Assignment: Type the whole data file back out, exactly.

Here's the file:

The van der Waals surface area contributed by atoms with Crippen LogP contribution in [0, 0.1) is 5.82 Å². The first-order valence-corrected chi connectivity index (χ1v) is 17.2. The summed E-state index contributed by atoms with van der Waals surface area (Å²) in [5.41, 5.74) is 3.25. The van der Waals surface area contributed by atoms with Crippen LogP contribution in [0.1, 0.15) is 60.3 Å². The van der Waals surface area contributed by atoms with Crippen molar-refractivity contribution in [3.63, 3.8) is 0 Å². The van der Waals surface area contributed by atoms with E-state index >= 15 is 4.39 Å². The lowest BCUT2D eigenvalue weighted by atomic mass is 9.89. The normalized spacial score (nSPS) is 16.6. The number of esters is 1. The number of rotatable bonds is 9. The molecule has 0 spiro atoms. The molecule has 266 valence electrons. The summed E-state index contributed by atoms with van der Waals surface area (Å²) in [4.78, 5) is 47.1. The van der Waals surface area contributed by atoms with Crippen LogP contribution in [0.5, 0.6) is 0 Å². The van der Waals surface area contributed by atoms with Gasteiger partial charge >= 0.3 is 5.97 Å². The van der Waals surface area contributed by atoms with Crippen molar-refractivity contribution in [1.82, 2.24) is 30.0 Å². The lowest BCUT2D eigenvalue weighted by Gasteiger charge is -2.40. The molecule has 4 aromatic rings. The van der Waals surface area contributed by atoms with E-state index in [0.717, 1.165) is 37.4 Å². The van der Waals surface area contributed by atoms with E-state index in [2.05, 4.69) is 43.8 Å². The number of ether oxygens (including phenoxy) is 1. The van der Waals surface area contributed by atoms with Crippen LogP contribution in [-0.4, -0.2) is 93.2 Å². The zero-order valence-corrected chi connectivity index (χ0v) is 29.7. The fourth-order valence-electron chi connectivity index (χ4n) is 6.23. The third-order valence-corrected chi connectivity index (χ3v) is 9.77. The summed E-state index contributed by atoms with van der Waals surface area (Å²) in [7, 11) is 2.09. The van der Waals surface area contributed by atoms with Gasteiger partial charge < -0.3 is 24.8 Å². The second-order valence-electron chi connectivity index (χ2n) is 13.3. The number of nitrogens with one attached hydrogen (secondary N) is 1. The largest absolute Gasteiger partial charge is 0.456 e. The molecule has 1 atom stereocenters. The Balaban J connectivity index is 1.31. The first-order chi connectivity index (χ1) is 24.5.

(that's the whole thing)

The van der Waals surface area contributed by atoms with Crippen LogP contribution in [0, 0.1) is 5.82 Å². The first-order valence-corrected chi connectivity index (χ1v) is 17.2. The summed E-state index contributed by atoms with van der Waals surface area (Å²) in [5.41, 5.74) is 3.25. The van der Waals surface area contributed by atoms with Crippen LogP contribution in [0.1, 0.15) is 60.3 Å². The van der Waals surface area contributed by atoms with Crippen molar-refractivity contribution in [3.63, 3.8) is 0 Å². The van der Waals surface area contributed by atoms with E-state index >= 15 is 4.39 Å². The lowest BCUT2D eigenvalue weighted by atomic mass is 9.89. The normalized spacial score (nSPS) is 16.6. The number of esters is 1. The number of rotatable bonds is 9. The molecule has 0 spiro atoms. The molecule has 266 valence electrons. The summed E-state index contributed by atoms with van der Waals surface area (Å²) in [4.78, 5) is 47.1. The van der Waals surface area contributed by atoms with Crippen LogP contribution in [0.5, 0.6) is 0 Å². The van der Waals surface area contributed by atoms with Gasteiger partial charge >= 0.3 is 5.97 Å². The van der Waals surface area contributed by atoms with Crippen molar-refractivity contribution in [1.82, 2.24) is 30.0 Å². The lowest BCUT2D eigenvalue weighted by Gasteiger charge is -2.40. The molecule has 4 aromatic rings. The van der Waals surface area contributed by atoms with E-state index in [0.717, 1.165) is 37.4 Å². The van der Waals surface area contributed by atoms with E-state index in [2.05, 4.69) is 43.8 Å². The number of ether oxygens (including phenoxy) is 1. The van der Waals surface area contributed by atoms with Crippen LogP contribution in [-0.4, -0.2) is 93.2 Å². The zero-order valence-corrected chi connectivity index (χ0v) is 29.7. The fourth-order valence-electron chi connectivity index (χ4n) is 6.23. The third-order valence-corrected chi connectivity index (χ3v) is 9.77. The summed E-state index contributed by atoms with van der Waals surface area (Å²) in [7, 11) is 2.09. The van der Waals surface area contributed by atoms with Gasteiger partial charge < -0.3 is 24.8 Å². The second-order valence-electron chi connectivity index (χ2n) is 13.3. The number of nitrogens with one attached hydrogen (secondary N) is 1. The largest absolute Gasteiger partial charge is 0.456 e. The molecule has 1 atom stereocenters. The Balaban J connectivity index is 1.31. The first-order chi connectivity index (χ1) is 24.5.